NFL star fined over $7,000 for wearing 'Man of God' headband

Demario Davis sporting his 'Man of God' bandana with other members of his family(Photo: Instagram/Demario Davis)

An NFL player has been hit with a $7,017 fine after wearing a headband during a recent game that had the slogan 'Man of God' emblazoned across the front.

Demario Davis, a linebacker with the New Orleans Saints, revealed the fine in an update to his Instagram page. 

"So, I got fined $7K for my headband. Should I continue to wear it, or nah? #LetThePeopleDecide #ManOfThePeople #ManOfGod," he wrote. 

In the end, he revealed on Fox Business that he would not wear the bandana again during an NFL game. 

The bandana is part of his own collection, with all of the proceeds from sales going towards St Dominic's Hospital emergency department in Jackson, Mississippi. 

Davis wore the headband during the Saints' game against the Seattle Seahawks on September 22, with the latter being defeated 33-27. 

Davis, who is captain of the Saints, wore the gold headband under his helmet but it could be seen in full in the pre-game huddle and at other times when he was off the field. 

The NFL does not allow bandanas to be worn during games and has a strict policy against players wearing or displaying 'personal messages' without prior consent.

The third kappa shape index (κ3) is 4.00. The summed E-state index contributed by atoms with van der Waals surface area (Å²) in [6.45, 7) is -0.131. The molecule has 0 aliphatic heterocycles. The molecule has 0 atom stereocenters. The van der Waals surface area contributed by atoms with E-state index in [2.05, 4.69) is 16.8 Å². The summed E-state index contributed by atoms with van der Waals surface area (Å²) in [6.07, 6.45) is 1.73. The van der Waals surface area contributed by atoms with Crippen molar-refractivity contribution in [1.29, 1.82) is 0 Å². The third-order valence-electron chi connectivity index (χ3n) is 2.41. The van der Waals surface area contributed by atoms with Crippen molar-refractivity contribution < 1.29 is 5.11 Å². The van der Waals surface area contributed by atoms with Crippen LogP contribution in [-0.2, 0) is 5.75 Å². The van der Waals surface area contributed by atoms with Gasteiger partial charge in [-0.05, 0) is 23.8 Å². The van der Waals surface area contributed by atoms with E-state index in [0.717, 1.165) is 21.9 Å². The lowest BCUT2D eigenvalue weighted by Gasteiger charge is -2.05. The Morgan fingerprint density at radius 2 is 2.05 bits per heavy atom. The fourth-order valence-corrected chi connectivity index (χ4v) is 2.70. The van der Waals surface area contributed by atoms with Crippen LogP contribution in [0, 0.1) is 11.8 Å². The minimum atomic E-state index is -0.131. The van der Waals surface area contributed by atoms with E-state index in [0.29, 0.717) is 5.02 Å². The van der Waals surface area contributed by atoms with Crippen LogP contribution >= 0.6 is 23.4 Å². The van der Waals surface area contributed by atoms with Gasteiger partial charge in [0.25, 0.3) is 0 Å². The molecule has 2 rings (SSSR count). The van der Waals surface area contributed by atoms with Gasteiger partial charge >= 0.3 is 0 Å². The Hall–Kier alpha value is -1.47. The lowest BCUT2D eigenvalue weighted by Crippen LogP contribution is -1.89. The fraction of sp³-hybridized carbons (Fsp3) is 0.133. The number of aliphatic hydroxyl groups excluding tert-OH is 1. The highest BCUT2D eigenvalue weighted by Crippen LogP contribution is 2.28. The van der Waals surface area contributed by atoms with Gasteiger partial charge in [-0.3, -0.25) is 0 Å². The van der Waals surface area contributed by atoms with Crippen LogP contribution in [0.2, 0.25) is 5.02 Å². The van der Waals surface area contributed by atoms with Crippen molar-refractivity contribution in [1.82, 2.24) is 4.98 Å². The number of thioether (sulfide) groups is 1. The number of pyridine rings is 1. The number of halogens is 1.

"I was not expecting the fine because I had worn the headband before, but once I realized that it was against the rules, I was in a conflicting position," he told Fox Business. "Should I continue to wear it because of the messaging or would I follow the rule? Which would bring ultimate glory to God?"

In another Instagram post, he said that the "mission continues", despite the fine. 

"I accept the fine but the mission continues! Obstacles are made to be conquered and I'm here to serve!!! We all can," he said. 

Davis is a committed Christian and told the Associated Press in a previous interview that his faith comes before family and football. 

"I was a leader off the field on this team before I was a leader on the field. I wanted my character to speak for me before I even stepped foot on the field," he said.

"I wanted guys to know that I put God first, I put my family second and I put football third."